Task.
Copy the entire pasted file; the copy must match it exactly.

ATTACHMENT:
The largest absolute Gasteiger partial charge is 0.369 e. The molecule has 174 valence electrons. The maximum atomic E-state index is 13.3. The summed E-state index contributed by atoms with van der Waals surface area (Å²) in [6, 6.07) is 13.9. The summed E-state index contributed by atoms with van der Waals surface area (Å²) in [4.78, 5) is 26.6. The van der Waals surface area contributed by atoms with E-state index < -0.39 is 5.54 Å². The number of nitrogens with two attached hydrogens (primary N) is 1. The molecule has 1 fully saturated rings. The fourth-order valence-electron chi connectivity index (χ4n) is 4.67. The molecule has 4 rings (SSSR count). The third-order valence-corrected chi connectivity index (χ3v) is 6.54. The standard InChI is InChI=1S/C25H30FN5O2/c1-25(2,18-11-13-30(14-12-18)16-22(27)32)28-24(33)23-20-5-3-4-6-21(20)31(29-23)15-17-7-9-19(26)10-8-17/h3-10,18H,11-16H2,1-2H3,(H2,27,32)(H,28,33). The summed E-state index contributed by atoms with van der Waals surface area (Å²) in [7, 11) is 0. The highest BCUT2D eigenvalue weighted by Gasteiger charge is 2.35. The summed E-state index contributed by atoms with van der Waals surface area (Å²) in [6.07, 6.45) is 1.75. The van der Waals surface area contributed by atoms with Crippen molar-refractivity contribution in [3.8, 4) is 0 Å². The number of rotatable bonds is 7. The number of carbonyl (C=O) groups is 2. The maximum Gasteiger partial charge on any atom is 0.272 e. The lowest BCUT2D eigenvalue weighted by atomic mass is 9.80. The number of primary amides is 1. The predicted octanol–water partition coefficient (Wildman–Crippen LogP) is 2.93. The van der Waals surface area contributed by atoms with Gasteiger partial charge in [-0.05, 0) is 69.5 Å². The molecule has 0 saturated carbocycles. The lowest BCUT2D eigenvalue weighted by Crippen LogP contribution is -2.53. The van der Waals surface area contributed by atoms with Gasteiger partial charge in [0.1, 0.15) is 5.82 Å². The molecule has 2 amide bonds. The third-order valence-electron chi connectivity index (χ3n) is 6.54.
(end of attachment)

The largest absolute Gasteiger partial charge is 0.369 e. The molecule has 174 valence electrons. The maximum atomic E-state index is 13.3. The summed E-state index contributed by atoms with van der Waals surface area (Å²) in [6, 6.07) is 13.9. The summed E-state index contributed by atoms with van der Waals surface area (Å²) in [4.78, 5) is 26.6. The van der Waals surface area contributed by atoms with E-state index < -0.39 is 5.54 Å². The number of nitrogens with two attached hydrogens (primary N) is 1. The molecule has 1 fully saturated rings. The fourth-order valence-electron chi connectivity index (χ4n) is 4.67. The molecule has 4 rings (SSSR count). The third-order valence-corrected chi connectivity index (χ3v) is 6.54. The standard InChI is InChI=1S/C25H30FN5O2/c1-25(2,18-11-13-30(14-12-18)16-22(27)32)28-24(33)23-20-5-3-4-6-21(20)31(29-23)15-17-7-9-19(26)10-8-17/h3-10,18H,11-16H2,1-2H3,(H2,27,32)(H,28,33). The summed E-state index contributed by atoms with van der Waals surface area (Å²) in [7, 11) is 0. The highest BCUT2D eigenvalue weighted by Gasteiger charge is 2.35. The summed E-state index contributed by atoms with van der Waals surface area (Å²) in [6.07, 6.45) is 1.75. The van der Waals surface area contributed by atoms with Crippen molar-refractivity contribution in [3.8, 4) is 0 Å². The number of rotatable bonds is 7. The number of carbonyl (C=O) groups is 2. The maximum Gasteiger partial charge on any atom is 0.272 e. The lowest BCUT2D eigenvalue weighted by atomic mass is 9.80. The number of primary amides is 1. The predicted octanol–water partition coefficient (Wildman–Crippen LogP) is 2.93. The van der Waals surface area contributed by atoms with Gasteiger partial charge in [-0.05, 0) is 69.5 Å². The molecule has 0 saturated carbocycles. The lowest BCUT2D eigenvalue weighted by Crippen LogP contribution is -2.53. The van der Waals surface area contributed by atoms with Gasteiger partial charge in [0.1, 0.15) is 5.82 Å². The molecule has 2 amide bonds. The third-order valence-electron chi connectivity index (χ3n) is 6.54.